Literature and 1916
By Dr. P.J. Mathews
One of the enduring ideas about the 1916 Rising is that it was a ‘poets’ revolt’. This may be partly to do with the fact the most famous statement about the event is, itself, a poem. Yeats’ ‘Easter 1916’ gave us the unforgettable refrain ‘A terrible beauty is born’ but it also portrayed leaders like Pearse and MacDonagh as cultured men of letters as well as revolutionaries. There is no doubt that poetry and theatre played a huge role in the events that led to the Easter Rising but it is unlikely that any of the Volunteers who saw action on Easter week signed up for combat solely because they read patriotic poems or attended nationalist plays.
It is true that many of the leading figures were deeply interested in culture: Patrick Pearse was a writer and an important figure in the Gaelic League; Thomas MacDonagh lectured in English literature at UCD and wrote poetry; and Máire Nic Shiubhlaigh was a central figure in the shaping of the Irish theatre movement. They came of age in a city where experimental art was being created, new theatres were being opened, and a new enthusiasm for the Irish language was finding expression. The pubs and tearooms bristled with energy as people debated the themes and controversies of the latest literary magazines.
Cathleen Ni Houlihan
The production of the revolutionary play, Cathleen Ni Houlihan, by W.B. Yeats and Lady Gregory is often cited as a moment when ideas of romantic nationalism radicalised a generation of rebels who would end up in the GPO in 1916. There is no mistaking the political message behind this drama. The old woman, Cathleen (an allegorical figure who represents Mother Ireland), has lost her four green fields and appeals to a young man to help her get them back. The hero, Michael, is moved by this story and leaves his bride-to-be to help the old woman. As he leaves, Cathleen is transformed into a beautiful young woman ‘with the walk of a queen’.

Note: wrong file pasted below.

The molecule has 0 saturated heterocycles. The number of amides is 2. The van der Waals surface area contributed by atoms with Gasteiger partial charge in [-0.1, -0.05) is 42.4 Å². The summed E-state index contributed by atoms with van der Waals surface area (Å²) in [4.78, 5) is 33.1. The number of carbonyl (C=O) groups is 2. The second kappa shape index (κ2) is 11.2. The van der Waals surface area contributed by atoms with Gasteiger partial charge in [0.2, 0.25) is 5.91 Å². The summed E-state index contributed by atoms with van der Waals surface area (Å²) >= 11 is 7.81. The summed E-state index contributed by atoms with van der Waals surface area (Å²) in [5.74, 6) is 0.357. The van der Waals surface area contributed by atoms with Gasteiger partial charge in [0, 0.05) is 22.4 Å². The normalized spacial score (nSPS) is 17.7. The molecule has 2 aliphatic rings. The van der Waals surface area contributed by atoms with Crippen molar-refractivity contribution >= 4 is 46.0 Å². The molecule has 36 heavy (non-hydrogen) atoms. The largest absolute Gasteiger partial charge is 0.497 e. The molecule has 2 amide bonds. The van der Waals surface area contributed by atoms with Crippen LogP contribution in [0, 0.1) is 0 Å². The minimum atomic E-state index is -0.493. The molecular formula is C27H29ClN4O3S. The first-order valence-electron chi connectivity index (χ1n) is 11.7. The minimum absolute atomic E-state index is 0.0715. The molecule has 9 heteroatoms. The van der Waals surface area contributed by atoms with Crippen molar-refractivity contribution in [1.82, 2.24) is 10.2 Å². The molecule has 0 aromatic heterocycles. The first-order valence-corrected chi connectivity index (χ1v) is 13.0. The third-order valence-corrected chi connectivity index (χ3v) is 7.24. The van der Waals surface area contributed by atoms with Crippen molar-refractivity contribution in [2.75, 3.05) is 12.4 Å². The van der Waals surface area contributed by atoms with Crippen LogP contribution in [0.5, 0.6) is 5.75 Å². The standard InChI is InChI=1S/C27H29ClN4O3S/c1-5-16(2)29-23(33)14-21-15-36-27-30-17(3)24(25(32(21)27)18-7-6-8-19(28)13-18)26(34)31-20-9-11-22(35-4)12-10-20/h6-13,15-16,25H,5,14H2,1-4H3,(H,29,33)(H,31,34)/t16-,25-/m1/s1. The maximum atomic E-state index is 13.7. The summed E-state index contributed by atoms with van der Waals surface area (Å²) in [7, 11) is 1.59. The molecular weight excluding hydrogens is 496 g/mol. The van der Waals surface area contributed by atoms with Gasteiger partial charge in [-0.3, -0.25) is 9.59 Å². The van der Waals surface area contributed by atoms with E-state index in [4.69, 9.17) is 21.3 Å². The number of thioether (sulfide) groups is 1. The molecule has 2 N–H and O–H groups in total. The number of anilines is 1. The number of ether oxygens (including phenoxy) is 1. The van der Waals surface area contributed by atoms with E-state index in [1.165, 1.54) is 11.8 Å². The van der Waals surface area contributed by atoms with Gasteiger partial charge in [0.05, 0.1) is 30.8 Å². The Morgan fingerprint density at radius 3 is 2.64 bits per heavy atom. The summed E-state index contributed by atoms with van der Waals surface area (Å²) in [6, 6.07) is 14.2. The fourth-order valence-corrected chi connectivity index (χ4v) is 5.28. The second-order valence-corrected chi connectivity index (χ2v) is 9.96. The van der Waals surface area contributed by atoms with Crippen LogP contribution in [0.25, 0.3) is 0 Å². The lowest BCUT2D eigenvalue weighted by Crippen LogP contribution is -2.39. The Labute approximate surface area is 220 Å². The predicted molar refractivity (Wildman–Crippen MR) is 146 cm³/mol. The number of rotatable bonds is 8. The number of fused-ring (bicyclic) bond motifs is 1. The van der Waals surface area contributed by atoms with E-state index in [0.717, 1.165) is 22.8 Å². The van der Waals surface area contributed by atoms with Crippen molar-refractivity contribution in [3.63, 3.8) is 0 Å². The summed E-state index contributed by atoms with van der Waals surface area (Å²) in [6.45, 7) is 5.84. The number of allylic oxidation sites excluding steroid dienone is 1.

This influential play of the early Irish theatre movement was produced in St Teresa’s Hall in Clarendon Street on 2 April 1902. It marked the beginning of a groundbreaking collaboration between a talented band of part-time actors under the direction of Frank and Willie Fay, and the playwrights of the Irish Literary Theatre. Starring Maud Gonne in the title role, it was a huge popular success and was revived many times in the years leading up to 1916. In fact the play was performed at the Abbey just weeks before the Rising. Set near Killala, Co. Mayo, it recalls the United Irishmen rebellion of 1798 and blends ideas of Fenian revolution with Celtic other-worldliness. The play draws heavily on the Gaelic aisling tradition in which Ireland is personified as a woman. As is often pointed out, this is a rather disabling notion of female possibility. The only option open to the female character in this instance is to inspire male heroic action. There is something paradoxical, however, in the fact that the actress who played the lead role, Maud Gonne, was anything but a passive woman at this time. She was a leading advocate for women’s rights, a defender of the poor and an important figure in artistic circles.